As far as the game is concerned, my view occupies a grey area, as it most often does. Apoel did have a few decisions go in their favour, more conspicuously an offside goal that was allowed to stand, however, it was the gulf in quality between them and Salamina that saw Fink’s men take all three points. Make no mistake, Apoel, despite their rocky and unconvincing performances, still possess talented players able to come on top in individual battles, and at the end of the day, that goes a long way. Conversely, Salamina have often been found wanting, especially when one or two key players become unavailable.

Salamina had to do without Grigalashvili and Diego Leόn: a major depletion of both energy and creativity in midfield. It is already a tough ask to go against Apoel to begin with, but to do so without your captain and recent purchase further raises the height of the hurdle.

Apoel fielded two new players against the reds. Martin Lanig started in midfield, slotting next to Nuno Morais, whilst Valmir Nafiu came on as a substitute later in the game. Lanig performed adequately, sticking close to the players in his zone and tackling ably, especially in one occasion where Apoel had conceded position just outside the opposition penalty box. Lanig’s precise tackle stopped what would be one of Salamina’s numerous counters dead in its tracks. Nafiu had a more anonymous presence, not helped by Apoel’s attempt to lower the game’s tempo and control the proceedings in the last 15 minutes.

Players greet each other before the game begins.

Players greet each other before the game begins.


Salamina are on a tight budget and it shows. They have players who can run, but can’t consistently find a teammate with their passes. They have players who can pass well but are slight and easily checked. They have players who are strong and imposing, but are slow and cumbersome. Granted, no team in Cyprus can afford players without any weaknesses whatsoever, but some have managed to obtain players whose limitations are not excessively notable.

Ram Strauss, for example, saved some decent shorts, including a penalty by Djebbour, but scuffed clearances, sliced passes and punched in situations where he should have caught, or at least tried to catch, the ball. Even when in his 6-yard box he chose to fist the ball away, rather than attempt to make it his own, despite the fact that any challenge by a rival would be deemed a foul. His performance and general eccentricity will have done nothing to alleviate some of the stress from the four defenders in front of him.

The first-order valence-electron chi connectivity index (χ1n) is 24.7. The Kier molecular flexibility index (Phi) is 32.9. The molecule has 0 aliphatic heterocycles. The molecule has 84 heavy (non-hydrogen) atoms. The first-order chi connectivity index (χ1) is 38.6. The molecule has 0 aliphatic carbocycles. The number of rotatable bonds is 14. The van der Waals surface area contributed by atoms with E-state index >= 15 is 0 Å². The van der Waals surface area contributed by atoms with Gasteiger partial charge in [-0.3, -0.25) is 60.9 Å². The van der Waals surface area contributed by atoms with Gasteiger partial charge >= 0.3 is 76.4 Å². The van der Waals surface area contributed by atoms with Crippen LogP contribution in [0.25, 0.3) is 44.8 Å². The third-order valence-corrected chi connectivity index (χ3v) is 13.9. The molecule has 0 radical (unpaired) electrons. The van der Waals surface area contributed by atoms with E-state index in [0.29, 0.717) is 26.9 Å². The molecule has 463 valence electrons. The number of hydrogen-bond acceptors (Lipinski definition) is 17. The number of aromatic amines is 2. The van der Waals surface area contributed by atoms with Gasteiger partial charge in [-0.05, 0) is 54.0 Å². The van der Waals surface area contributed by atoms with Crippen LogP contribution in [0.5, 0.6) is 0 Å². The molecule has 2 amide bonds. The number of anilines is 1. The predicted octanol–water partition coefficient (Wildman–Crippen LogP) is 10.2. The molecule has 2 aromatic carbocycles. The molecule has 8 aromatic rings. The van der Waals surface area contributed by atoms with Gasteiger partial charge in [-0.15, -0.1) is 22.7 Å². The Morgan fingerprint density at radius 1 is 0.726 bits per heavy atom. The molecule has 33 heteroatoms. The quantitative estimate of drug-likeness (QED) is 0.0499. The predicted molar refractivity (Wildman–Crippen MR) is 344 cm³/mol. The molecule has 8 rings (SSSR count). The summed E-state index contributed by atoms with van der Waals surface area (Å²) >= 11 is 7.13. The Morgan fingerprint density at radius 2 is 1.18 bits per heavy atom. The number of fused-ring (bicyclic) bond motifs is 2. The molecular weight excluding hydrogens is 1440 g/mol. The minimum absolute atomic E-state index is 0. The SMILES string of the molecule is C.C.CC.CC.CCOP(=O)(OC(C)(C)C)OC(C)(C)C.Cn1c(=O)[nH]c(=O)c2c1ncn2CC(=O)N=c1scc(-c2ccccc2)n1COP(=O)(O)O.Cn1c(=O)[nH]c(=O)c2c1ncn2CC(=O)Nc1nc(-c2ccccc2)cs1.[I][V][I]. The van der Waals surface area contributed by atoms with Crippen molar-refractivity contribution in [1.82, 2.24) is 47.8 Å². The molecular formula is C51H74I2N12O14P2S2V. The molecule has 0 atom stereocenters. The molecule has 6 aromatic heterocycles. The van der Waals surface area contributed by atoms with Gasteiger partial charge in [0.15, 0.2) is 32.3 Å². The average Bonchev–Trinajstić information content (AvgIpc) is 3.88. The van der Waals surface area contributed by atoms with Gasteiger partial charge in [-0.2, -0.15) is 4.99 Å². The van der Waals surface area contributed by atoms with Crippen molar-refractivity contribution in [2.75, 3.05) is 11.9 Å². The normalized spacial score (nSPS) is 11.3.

Speaking of which, Solomon Grimes must be a source of frustration for the Salamina fans. Not because he is the worst player in the squad, but because they must beat themselves over what could have been had Grimes’ decision making and passing were even of an acceptable level.

The general lack of these two attributes from certain Salamina players might have afforded Apoel a less stressful encounter and, ultimately, have denied Salamina from at least the point of a draw. Grimes was not alone in his poor in-game choices. The worst offender, considering he was brought on from the bench and should theoretically have exploited the openness of the game and the tired legs of his opponents, was none other than Pedrito.

It all started promisingly enough, but quickly deteriorated into a farce. Panayiotou initially placed him in a wide position, but he roamed around the pitch as needed the more he grew into the game. His introduction injected some much needed spirit into Salamina’s game, his directness and eagerness to run through congested parts of the pitch a sharp contrast to the stodginess of the first half, but there was no end product. The epitome of this came on the 86th minute where, whilst on a counter attack, Pedrito found himself flanked by two teammates and opposed by only two Apoel players. Outnumbering the opponent players, Pedrito could have quickly passed to Aurelio, who was nearer the goal, unmarked and more likely to latch onto a forward pass, but he passed to his right, towards Henrique. Not only was Henrique further away from goal, but he’s also one of Salamina’s slowest players. Pedrito’s overhit pass only added insult to injury.

On the other side of the token, Apoel had no such problems. Whilst they’re underperforming and aren’t generally very inspiring to watch at the moment, Apoel can rely on a few players for consistency. For example, Nuno Morais, though not playing to his usual high standards, is a model of quiet dependability. He cooly chested the ball to teammates, tackled and marked adequately and generally found a player in a yellow jersey with the vast majority of his passes. In tandem with Lanig, Apoel seem to have stumbled onto a very solid base for the front four to launch attacks from. That being said, Morais should have seen a yellow card during the first half. Salamina were in the middle of a counter (notice a theme here?) when the ball hit his arm. The touch did not stop the ball from reaching a Salamina player so the referee correctly let the attack unfold. However, after the ball went out of play, he should have cautioned the Portuguese midfielder.

Apoel in possession during the first half.

Apoel in possession during the first half.

The reds find themselves in 9th place with 17 points. Considering the performances of the teams above them, Salamina have a right to feel displeased about not being higher up the table. Nicos Panayiotou will undoubtedly seek to improve the team’s displays and, considering the players coming back from injury or suspension, as well as the offensive addition of Jean-Eudes Maurice, I think he’ll manage it. Whether that will translate to more points for the Famagusta club remains to be seen.